Professor Win’s work will focus on enabling tailored prevention and detection for colorectal cancer in people under the age of 50. He will develop a risk-assessment tool to optimise screening, identify risk factors, and recruit the children of people with early onset colorectal cancer to develop future research.
Circulating tumour DNA for precision medicine
Professor Sarah-Jane Dawson, of the Sir Peter MacCallum Department of Oncology and Peter MacCallum Cancer Centre, will advance the use of circulating tumour DNA (ctDNA) to serially follow patients and individualise treatment decisions in cancer management across several cancer types.
Many cancers shed small amounts of DNA (circulating tumour DNA or ctDNA) into the patient’s bloodstream. Recent technological advances now allow levels of ctDNA to be accurately measured in the blood. Changes in ctDNA levels have potential to be used as specific markers of disease progression and/or response to cancer therapy.
Her work will focus on enhancing the clinical applications of ctDNA analysis across various malignancies and hasten its translation in to clinical practice. She will apply ctDNA analyses to explore new avenues of genomic research across various cancer types to uncover new insights into the biology of cancer and the mechanisms for sensitivity and resistance to current and emerging cancer therapies.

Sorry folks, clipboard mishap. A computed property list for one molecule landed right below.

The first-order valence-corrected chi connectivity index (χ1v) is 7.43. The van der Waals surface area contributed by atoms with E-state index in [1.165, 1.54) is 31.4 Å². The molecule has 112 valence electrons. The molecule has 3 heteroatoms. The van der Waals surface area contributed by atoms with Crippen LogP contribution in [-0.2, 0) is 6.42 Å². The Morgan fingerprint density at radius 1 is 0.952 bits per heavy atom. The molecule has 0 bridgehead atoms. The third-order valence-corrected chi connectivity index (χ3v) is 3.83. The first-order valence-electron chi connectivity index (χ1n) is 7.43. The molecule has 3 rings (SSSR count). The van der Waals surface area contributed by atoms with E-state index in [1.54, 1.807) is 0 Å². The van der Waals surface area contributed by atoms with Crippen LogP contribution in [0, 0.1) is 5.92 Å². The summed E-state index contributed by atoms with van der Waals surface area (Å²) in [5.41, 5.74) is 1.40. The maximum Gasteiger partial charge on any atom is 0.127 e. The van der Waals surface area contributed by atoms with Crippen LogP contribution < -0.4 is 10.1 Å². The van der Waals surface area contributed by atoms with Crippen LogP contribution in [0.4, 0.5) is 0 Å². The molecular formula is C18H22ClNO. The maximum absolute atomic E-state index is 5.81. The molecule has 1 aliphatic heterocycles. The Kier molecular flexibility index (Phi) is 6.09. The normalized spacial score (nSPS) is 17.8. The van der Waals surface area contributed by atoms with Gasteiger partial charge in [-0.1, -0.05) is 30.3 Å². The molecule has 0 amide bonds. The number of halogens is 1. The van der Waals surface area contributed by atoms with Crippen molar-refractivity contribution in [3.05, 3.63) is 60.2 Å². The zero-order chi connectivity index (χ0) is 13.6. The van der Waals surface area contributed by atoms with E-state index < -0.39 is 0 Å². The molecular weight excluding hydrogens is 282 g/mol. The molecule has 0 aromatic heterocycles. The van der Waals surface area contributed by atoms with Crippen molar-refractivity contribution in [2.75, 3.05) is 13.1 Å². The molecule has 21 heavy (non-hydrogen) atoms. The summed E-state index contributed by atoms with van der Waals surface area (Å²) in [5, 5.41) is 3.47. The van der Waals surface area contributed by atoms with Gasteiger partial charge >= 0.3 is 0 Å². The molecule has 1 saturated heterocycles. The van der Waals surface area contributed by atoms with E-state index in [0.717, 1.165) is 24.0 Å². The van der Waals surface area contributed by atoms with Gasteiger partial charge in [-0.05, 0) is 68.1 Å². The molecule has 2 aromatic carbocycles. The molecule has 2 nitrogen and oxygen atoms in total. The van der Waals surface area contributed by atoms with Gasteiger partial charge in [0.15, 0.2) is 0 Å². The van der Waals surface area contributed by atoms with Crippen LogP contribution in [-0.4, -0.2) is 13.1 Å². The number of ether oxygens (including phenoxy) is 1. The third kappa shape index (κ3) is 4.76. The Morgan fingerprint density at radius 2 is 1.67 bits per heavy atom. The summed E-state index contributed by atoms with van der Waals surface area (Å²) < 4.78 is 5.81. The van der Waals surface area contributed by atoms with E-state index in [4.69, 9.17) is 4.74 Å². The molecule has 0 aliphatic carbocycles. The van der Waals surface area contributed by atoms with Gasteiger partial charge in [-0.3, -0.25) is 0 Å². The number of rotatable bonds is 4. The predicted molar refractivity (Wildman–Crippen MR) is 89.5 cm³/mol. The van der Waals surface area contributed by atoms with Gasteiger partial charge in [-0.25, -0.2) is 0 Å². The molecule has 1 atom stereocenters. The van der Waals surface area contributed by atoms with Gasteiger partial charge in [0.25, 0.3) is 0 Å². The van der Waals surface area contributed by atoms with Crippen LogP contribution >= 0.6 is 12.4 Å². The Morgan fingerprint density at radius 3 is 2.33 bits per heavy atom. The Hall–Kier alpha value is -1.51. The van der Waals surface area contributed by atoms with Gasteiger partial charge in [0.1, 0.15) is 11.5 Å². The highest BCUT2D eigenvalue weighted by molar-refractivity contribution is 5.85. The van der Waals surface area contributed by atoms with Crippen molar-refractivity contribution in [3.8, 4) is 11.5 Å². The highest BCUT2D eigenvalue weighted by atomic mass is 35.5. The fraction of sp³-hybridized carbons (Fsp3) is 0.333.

Improving outcomes for cancer patients by targeting the epigenome
Professor Mark Dawson, of the Sir Peter MacCallum Department of Oncology and Peter MacCallum Cancer Centre, will use innovative reagents and clinically relevant models to explore how to best employ epigenetic therapies to extract the maximum benefit for cancer patients.
The most commonly mutated proteins in cancer involve so-called epigenetic regulators, a class of proteins that regulate access to our DNA to control gene expression, DNA repair and DNA replication. Professor Dawson’s research has substantially contributed to the development a variety of drugs against epigenetic proteins in cancer.
This work will focus on ways to improve the efficacy of these existing drugs and aim to find new therapies to improve the survival of patients with a broad range of cancers.
Using an array of sophisticated functional genomics strategies and unique mouse models, they will identify the specific components of host immunity required to leverage this novel therapeutic target to improve anti-cancer immune surveillance. This body of work will provide important new insights into the molecular pathogenesis of cancer and deliver novel therapeutic strategies that may significantly increase the survival of patients with cancer.